I have not yet made any changes to my Publisher class, since I don't particularly like either of the options and I don't currently really need the ability to use in-line case statements. Meanwhile, if I get the compiler error "missing parameter type for expanded function" while trying to use an in-line case statement, at least I now know one more thing to check for.


Ken B said...

You could also just define an implicit to convert any total function into an equivalent partial function:

implicit def toPartialFunction[A,B] ( x: (A)=>B ) = new PartialFunction[A,B]{
def apply(value:A) = x(value)
def isDefinedAt(value:A) = true

Then define your publisher class on a partial function, and let the Scala compiler save you the keyboarding.

Jim McBeath said...

Ken B: That works if the type of the total function is fully defined, but not when the function type is incompletely specified. I want to be able to use the "_" shorthand for my callbacks and not have to fully specify the types of everything; for example, I want to be able to use "println(_)" rather than having to use "(s:String)=>println(s)" or "println(_:String)". "val x:Function1[String,Unit] = println(_)" works because Scala knows that "println(_)" must be of type "Function1[String,Unit]", but "println(_)" does not have enough type information for Scala to match it against an implicit conversion function. If you can make the statement "val x:PartialFunction[String,Unit] = println(_)" compile by using implicit conversions, I would be interested in seeing how that can be done.

Eric said...

Hi Jim,

I've been bitten by this issue recently and trying to revisit it, I'm wondering if one of the way out would be to do this:

class ExtendedFunction[T, S](f: Function[T, S]) {
def applySafely(t: T): Option[S] = try {
} catch { case e: MatchError => None }
implicit def toExtendedFunction[T, S](f: Function[T, S]) = new ExtendedFunction(f: Function[T, S])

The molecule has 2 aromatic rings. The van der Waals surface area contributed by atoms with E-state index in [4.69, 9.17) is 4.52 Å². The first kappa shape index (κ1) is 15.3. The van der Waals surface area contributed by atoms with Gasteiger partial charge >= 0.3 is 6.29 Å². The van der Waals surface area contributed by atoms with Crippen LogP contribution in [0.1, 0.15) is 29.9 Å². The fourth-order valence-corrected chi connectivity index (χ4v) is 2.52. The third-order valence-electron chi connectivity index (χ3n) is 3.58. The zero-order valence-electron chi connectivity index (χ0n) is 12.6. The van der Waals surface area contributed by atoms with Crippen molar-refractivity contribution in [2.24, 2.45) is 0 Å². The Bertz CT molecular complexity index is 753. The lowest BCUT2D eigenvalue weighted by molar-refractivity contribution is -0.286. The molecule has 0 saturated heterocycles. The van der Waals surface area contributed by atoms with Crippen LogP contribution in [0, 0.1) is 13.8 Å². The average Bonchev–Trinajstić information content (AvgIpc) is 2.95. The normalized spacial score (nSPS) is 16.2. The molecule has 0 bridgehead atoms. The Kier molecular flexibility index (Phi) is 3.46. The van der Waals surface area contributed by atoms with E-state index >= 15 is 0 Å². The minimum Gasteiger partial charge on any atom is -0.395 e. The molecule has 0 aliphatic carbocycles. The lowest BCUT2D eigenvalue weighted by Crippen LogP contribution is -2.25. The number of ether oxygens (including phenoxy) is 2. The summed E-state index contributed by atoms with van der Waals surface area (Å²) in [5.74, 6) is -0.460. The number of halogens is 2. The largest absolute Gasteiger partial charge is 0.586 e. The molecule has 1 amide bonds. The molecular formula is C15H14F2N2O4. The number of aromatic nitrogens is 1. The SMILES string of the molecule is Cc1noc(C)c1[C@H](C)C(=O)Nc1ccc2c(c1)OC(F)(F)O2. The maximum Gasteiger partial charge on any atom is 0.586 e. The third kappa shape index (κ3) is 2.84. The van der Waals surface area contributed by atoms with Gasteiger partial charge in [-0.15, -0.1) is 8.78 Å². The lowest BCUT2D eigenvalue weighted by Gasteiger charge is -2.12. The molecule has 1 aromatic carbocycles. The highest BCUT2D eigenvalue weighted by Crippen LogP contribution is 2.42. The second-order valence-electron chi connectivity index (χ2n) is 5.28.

class Test[T](val t: T) {
def sub(x:Function[T, Unit]) = x.applySafely(t)
val test = new Test("hello")
test sub { println(_) }
test sub { case s => println("partial " + s) }

A bit ugly but at least from the api user point of view that behaves as expected right?


Eric said...

Hmm, too good to be true. There a nasty situation with what I described. If the function succeeds in applying its case statement but the right hand side of the case statement raises a MatchError, then there is no way to distinguish the two.

Eric said...

I'm sorry, it's like I'm polluting your blog here but I think I may have a solution,...

If I define applySafely as:

def applySafely(a: A): Option[B] = {
try {
} catch {
case e: MatchError => {
if (e.getCause() == null)
throw e

then, this additional check for getCause does the trick. When the function, which we want to use as a partial function, fails because of a second match getCause won't be null. So:

val f2: Function[Int, String] = { case a => a match { case x if x > 0 => x.toString } }

f2.applySafely(0) will throw an exception as expected.

Jim McBeath said...

Eric: In a simple test I tried, getCause was null even when thrown from the nested match expression (which I believe is the correct behavior, since nothing in that code is catching and rethrowing), so I don't think that test works to distinguish the two potential causes of MatchError. But your approach, while I can't say it is elegant, is interesting, and it might be possible to make it work somehow.

Eric said...

You're right, I was actually misled by the fact that my specification is passing as expected:

And I still don't understand why it works (using Scala 2.8.0.RC2).

If you have any idea,... Thanks.

Jim McBeath said...

Eric: your spec test on f2 is passing because you are calling apply rather than applySafely.

Eric said...

OMG, I can't believe I'm that blind. For my defense I was sick in bed yesterday,... So we're left with an applySafely that would swallow *any* MatchError.

Thanks for your patience and your posts!